Vaginal cancer is a rare type of cancer that begins in the vagina. Around 260 new cases arediagnosed in the UK each year.
Cancer that begins in the vagina is called primary vaginal cancer. Cancer that begins in another part of the body such as the cervix, womb or ovaries and spreads to the vagina is known as secondary vaginal cancer.
This topic is about primary vaginal cancer. There are separate topics on Cervical cancer , ovarian cancer and womb cancer .
The most common symptom of vaginal cancer is abnormal vaginal bleeding. This includes:
Other symptoms can include:
See your GP if you experience any abnormal vaginal bleeding, changes in your usual pattern of periods (such as irregular periods or heavier periods than usual), or problems urinating.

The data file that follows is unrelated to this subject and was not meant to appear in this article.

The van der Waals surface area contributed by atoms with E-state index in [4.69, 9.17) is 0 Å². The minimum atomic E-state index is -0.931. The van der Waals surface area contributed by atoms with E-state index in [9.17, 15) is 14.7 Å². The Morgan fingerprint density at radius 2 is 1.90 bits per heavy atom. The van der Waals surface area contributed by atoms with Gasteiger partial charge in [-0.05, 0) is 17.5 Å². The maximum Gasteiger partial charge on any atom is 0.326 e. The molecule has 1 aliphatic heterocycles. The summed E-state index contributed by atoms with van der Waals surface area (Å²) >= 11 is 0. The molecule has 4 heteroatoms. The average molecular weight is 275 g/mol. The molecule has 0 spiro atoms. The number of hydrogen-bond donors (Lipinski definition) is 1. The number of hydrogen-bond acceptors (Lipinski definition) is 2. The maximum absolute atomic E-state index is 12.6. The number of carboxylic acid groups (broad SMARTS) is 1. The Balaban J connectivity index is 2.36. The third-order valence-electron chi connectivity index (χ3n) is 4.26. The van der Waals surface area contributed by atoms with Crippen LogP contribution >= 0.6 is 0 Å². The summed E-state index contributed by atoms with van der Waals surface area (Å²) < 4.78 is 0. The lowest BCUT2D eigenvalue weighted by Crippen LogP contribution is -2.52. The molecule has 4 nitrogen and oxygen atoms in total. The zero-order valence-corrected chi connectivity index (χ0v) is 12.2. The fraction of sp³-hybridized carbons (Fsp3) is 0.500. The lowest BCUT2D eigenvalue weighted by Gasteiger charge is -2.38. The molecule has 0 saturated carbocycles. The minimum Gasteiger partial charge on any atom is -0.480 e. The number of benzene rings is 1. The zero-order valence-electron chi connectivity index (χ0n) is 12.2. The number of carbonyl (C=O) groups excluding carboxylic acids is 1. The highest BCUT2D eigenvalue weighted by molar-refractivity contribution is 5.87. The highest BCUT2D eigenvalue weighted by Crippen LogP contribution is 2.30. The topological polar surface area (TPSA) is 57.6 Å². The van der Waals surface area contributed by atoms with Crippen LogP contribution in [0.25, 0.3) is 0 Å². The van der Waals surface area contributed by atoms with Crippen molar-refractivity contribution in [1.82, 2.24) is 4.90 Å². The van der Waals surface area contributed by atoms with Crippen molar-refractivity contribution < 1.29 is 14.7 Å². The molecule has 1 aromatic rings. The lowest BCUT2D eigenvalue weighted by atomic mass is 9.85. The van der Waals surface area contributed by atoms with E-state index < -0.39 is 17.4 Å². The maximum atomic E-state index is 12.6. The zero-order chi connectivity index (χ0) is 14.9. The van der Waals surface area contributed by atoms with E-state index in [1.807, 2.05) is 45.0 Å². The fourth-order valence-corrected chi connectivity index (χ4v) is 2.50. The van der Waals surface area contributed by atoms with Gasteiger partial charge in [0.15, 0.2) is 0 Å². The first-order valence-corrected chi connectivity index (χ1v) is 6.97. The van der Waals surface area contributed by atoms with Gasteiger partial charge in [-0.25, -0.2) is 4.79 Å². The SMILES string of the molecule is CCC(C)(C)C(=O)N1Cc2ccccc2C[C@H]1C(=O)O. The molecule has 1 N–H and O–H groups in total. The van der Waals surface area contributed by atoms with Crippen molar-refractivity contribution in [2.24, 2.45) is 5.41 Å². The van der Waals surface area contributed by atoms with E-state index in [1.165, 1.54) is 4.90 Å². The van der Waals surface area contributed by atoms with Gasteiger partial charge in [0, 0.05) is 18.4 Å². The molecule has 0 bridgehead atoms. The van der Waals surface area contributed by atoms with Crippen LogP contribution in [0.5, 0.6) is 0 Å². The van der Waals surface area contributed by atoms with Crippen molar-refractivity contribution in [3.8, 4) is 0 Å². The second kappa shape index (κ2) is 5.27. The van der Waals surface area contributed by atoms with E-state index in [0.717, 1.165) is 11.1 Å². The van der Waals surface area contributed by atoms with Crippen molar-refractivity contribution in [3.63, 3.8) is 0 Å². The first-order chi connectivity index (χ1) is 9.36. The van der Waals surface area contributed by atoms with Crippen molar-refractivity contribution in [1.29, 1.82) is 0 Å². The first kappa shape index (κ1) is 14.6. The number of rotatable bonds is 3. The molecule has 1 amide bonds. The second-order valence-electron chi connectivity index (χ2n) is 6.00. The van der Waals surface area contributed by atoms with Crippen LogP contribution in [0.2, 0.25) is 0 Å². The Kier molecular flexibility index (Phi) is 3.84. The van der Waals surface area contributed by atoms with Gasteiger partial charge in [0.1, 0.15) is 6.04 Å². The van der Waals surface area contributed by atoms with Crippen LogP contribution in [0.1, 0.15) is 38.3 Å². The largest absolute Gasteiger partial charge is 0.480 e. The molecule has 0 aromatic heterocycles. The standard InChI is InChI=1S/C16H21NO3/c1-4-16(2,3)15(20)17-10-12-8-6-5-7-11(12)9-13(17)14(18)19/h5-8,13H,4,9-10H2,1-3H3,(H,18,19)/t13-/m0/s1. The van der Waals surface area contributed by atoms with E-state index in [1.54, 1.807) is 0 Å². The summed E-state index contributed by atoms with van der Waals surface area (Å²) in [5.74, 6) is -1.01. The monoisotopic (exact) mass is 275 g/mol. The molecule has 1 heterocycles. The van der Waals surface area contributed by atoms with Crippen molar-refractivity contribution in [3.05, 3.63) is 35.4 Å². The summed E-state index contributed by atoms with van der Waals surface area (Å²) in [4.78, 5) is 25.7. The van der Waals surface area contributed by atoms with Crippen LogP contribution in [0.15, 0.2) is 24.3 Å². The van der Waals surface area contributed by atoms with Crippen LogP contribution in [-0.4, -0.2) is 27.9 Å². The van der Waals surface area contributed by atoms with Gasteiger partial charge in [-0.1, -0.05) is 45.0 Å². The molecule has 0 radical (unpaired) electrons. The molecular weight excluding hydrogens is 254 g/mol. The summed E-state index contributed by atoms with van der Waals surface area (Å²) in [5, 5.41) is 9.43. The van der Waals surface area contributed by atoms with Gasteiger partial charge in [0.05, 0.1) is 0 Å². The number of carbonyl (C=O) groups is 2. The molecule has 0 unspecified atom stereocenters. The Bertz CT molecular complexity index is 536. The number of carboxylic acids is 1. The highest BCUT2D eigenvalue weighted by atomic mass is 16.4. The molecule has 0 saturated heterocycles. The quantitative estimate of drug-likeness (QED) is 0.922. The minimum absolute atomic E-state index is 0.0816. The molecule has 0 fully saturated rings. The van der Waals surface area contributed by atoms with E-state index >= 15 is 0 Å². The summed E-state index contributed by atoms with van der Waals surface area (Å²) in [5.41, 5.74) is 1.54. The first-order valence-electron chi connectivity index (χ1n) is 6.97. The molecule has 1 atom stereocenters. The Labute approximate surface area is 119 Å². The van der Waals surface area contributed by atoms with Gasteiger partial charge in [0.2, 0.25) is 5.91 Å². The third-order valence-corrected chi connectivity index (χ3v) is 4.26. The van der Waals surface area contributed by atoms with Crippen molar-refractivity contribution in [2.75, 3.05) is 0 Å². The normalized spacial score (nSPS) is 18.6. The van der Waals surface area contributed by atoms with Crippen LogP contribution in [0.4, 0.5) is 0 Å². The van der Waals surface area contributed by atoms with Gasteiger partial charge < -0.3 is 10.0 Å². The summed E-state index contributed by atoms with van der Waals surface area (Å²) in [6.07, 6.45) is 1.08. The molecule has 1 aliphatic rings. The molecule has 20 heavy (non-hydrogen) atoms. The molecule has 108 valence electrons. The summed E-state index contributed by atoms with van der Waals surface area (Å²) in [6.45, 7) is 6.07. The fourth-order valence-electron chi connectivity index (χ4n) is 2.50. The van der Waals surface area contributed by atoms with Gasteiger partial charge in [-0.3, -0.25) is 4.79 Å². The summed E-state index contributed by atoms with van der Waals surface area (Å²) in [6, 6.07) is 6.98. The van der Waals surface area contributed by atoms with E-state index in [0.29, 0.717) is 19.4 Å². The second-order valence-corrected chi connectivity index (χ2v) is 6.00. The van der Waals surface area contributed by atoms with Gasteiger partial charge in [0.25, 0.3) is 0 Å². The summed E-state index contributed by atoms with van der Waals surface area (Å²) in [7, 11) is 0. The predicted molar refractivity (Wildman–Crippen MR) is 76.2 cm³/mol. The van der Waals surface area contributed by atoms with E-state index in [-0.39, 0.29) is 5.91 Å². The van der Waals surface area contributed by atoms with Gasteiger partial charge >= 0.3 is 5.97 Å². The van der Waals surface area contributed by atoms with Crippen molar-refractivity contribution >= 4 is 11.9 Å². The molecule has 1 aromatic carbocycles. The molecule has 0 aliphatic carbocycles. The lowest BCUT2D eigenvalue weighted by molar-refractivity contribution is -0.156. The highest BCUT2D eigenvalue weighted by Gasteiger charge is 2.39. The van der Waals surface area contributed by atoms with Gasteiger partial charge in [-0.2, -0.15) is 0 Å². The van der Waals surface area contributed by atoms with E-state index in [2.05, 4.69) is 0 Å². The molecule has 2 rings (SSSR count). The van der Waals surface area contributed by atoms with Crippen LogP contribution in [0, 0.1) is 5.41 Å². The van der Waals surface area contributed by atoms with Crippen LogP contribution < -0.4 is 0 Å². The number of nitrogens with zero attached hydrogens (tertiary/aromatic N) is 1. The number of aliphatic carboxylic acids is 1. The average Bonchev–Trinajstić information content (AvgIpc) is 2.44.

While it's highly unlikely that these symptoms are caused by vaginal cancer, they should still be investigated by your GP.
The chances of vaginal cancer being cured depend on things such as the stage at which it was diagnosed, your age and your general health.
Overall, around six in every 10 women with vaginal cancerwill live for at least five years after diagnosis.
Around 110 women die from vaginal cancer every year in the UK.
Vaginal cancer is a rare type of cancer that begins in the vagina. Around 260 new cases are diagnosed in the UK each year.
Cancer occurs when the cells in a certain area of your body divide and multiply too rapidly. This produces a lump of tissue known as a tumour.
To help diagnose vaginal cancer, your GP will ask you about your symptoms and may carry out a physical examination.